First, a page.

The air-Q® Intubating Laryngeal Airway (aILA, Mercury Medical, Clearwater, FL) is a newer, commercially-available, SGA designed for use as a primary airway and as an intubation conduit. It is available in polyvinyl chloride (PVC)-based, single use and silicone-based, reusable models. Information on its safety and effectiveness from a randomized, controlled trial in adults, undergoing general anesthesia, compared to that of the silicone-based, reusable aILA versus the LMA-Proseal™ (pLMA, North America, San Diego, CA), the current "gold standard" for SGA airway seal pressure, is available.

The air-Q® Self-Pressurizing (SP) Intubating Laryngeal Airway (aILA-SP, Mercury Medical, Clearwater, FL) is a commercially-available, modification of the silicone-based, reusable aILA. Its overall design is identical to the aILA, but incorporates a communication orifice between the air tube and cuff, which regulates airflow into and from the cuff during periods of positive pressure and spontaneous ventilation. As such, it incorporates a self-pressurizing cuff that does not require manual inflation. Such a cuff may be advantageous insofar as it dynamically adjusts its intra-cuff pressure and fit with the patient's pharyngeal and periglottic anatomy, which may lead to a reduction in airway morbidity, while still providing the high seal pressure afforded by the aILA design.

Lastly, the i-gel (Intersurgical Inc., Liverpool, NY) is a commercially-available SGA that uses a thermoplastic elastomer to create a non-inflating, anatomically-conforming, periglottic cuff. Studies have shown it to be an easily inserted, effective airway device with a lower incidence of sore throat and neck complaints. With exception to the aILA-SP, it is the only other commercially-available SGA that does not require cuff inflation.

To date, no reports are available on the clinical performance of the aILA-SP in relation to other SGAs. Thus, the primary purpose of this study is to compare the airway seal pressure (ASP) of the aILA-SP against the aILA and i-gel in adults undergoing general anesthesia. Airway seal pressure is the most common surrogate for ventilatory capacity used in SGA studies.

  Eligibility

Ages Eligible for Study:   18 Years and older
Genders Eligible for Study:   Both
Accepts Healthy Volunteers:   No
Criteria

Inclusion Criteria:

  • ≥ 18 years;
  • scheduled for an elective surgery or procedure; and
  • general anesthesia with placement of a SGA planned.

Exclusion Criteria:

  • < 18 years of age;
  • non-English speaking;
  • known or believed to be pregnant;
  • prisoner;
  • has impaired decision-making capacity;
  • has symptomatic untreated gastroesophageal reflux;
  • has had a prior esophagectomy;
  • has a known or suspected hiatal hernia;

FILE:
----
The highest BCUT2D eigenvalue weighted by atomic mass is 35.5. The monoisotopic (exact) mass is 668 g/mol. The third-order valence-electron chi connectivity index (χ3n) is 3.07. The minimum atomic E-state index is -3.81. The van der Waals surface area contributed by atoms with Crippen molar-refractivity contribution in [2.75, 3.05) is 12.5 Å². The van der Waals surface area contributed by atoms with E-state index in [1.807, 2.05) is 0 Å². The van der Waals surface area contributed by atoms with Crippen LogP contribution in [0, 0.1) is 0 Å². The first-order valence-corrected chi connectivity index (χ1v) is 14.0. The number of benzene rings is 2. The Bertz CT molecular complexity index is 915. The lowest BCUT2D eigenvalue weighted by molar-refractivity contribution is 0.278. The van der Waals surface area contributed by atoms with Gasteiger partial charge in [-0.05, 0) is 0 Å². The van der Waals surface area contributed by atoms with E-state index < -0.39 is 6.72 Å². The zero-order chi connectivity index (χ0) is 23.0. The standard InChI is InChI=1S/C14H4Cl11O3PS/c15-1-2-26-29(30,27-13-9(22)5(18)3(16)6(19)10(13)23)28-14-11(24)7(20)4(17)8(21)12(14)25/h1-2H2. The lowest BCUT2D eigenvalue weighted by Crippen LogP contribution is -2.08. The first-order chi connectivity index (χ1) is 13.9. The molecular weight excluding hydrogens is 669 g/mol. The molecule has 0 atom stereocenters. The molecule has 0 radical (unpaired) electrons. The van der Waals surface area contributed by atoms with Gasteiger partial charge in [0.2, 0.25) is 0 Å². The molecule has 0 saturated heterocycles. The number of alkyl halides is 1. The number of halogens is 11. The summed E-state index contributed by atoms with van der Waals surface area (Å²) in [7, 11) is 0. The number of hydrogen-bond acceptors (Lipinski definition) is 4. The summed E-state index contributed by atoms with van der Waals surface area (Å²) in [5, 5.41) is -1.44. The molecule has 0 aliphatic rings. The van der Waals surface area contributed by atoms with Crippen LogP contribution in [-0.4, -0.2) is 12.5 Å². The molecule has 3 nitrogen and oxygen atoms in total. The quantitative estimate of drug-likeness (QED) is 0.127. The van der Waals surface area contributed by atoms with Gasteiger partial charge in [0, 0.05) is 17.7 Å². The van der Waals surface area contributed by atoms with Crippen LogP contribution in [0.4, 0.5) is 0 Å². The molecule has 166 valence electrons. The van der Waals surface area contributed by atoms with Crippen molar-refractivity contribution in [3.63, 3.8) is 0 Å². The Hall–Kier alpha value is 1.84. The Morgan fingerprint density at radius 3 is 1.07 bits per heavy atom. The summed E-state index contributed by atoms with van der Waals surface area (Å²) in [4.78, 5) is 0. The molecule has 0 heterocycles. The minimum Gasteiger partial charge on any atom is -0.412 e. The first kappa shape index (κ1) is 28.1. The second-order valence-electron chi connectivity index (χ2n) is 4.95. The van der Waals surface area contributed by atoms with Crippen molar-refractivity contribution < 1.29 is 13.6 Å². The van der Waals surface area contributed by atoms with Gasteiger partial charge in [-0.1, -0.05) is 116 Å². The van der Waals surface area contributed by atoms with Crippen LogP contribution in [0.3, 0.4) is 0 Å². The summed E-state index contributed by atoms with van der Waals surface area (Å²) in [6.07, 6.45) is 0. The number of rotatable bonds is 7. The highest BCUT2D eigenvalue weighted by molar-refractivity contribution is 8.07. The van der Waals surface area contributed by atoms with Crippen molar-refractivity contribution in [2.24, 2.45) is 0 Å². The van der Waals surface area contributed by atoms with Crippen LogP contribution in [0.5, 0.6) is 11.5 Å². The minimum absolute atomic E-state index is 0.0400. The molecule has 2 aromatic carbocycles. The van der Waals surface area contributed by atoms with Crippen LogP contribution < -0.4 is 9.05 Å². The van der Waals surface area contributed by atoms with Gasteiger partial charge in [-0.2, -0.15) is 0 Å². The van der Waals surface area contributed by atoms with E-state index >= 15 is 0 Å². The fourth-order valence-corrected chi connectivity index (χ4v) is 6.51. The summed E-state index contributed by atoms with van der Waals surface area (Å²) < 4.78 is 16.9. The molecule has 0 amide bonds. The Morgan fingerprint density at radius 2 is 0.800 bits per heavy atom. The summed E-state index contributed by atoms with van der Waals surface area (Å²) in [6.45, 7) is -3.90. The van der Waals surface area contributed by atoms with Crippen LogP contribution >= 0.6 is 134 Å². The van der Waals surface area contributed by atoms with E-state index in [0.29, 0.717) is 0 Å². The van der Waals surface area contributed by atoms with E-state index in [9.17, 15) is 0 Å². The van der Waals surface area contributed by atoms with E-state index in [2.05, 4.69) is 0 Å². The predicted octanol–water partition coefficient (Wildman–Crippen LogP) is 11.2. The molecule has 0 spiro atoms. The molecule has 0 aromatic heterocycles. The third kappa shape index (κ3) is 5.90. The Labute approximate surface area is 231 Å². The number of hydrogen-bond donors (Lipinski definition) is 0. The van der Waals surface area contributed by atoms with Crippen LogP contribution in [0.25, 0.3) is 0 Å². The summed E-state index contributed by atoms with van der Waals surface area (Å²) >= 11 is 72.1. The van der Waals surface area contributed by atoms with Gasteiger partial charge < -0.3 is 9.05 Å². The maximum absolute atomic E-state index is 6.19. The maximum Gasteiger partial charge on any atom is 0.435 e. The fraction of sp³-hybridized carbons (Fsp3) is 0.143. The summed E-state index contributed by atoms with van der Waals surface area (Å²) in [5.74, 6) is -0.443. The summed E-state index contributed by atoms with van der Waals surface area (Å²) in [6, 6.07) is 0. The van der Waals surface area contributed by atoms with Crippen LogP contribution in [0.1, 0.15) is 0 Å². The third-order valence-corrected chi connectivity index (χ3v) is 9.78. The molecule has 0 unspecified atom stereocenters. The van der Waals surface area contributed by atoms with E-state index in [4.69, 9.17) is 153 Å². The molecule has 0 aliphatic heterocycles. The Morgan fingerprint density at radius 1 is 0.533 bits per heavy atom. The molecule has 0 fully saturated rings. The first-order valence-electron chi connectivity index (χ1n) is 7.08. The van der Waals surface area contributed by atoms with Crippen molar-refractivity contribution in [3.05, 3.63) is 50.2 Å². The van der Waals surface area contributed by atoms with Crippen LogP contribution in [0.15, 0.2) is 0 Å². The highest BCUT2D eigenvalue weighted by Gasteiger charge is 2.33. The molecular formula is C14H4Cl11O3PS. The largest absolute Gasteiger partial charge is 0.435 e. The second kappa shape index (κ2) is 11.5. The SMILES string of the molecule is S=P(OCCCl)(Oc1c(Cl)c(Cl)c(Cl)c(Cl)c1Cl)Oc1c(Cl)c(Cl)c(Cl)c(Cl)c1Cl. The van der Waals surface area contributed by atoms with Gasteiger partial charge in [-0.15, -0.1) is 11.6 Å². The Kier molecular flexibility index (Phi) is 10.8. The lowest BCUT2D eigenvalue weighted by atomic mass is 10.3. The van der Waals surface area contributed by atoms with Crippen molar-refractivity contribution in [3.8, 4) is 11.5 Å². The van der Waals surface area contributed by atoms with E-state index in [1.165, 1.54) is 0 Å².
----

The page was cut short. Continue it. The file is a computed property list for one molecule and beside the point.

• has vomited within twenty-four hours of the surgery or procedure;
  • has known oral pathology making a proper SGA fit unlikely; or
  • has any condition for which the primary anesthesia care team deems intubation with a tracheal tube to be necessary.
  Contacts and Locations
Choosing to participate in a study is an important personal decision. Talk with your doctor and family members or friends about deciding to join a study. To learn more about this study, you or your doctor may contact the study research staff using the Contacts provided below. For general information, see Learn About Clinical Studies.

Please refer to this study by its ClinicalTrials.gov identifier: NCT01592760

Locations
United States, Wisconsin
University of Wisconsin Hospital and Clinics Recruiting
Madison, Wisconsin, United States, 53792
Contact: Richard E Galgon, MD, MS    608-263-8100    galgon@wisc.edu   
Principal Investigator: Richard E. Galgon, MD, MS         
Sub-Investigator: Kristopher M. Schroeder, MD         
Sub-Investigator: Michael J. Hannaman, MD         
Sub-Investigator: Michael P. Ford, MD         
Sponsors and Collaborators
Richard Galgon
Investigators
Principal Investigator: Richard E Galgon, MD, MS Department of Anesthesiology, University of Wisconsin School of Medicine and Public Health
  More Information

Publications:
Responsible Party: Richard Galgon, Assistant Professor, Department of Anesthesiolgy, University of Wisconsin, Madison
ClinicalTrials.gov Identifier: NCT01592760     History of Changes
Other Study ID Numbers: 2011-0805
Study First Received: May 2, 2012
Last Updated: May 19, 2014
Health Authority: United States: Institutional Review Board

Keywords provided by University of Wisconsin, Madison:
air-Q SP
air-Q
i-gel
supraglottic airway device
laryngeal mask airway

ClinicalTrials.gov processed this record on August 27, 2014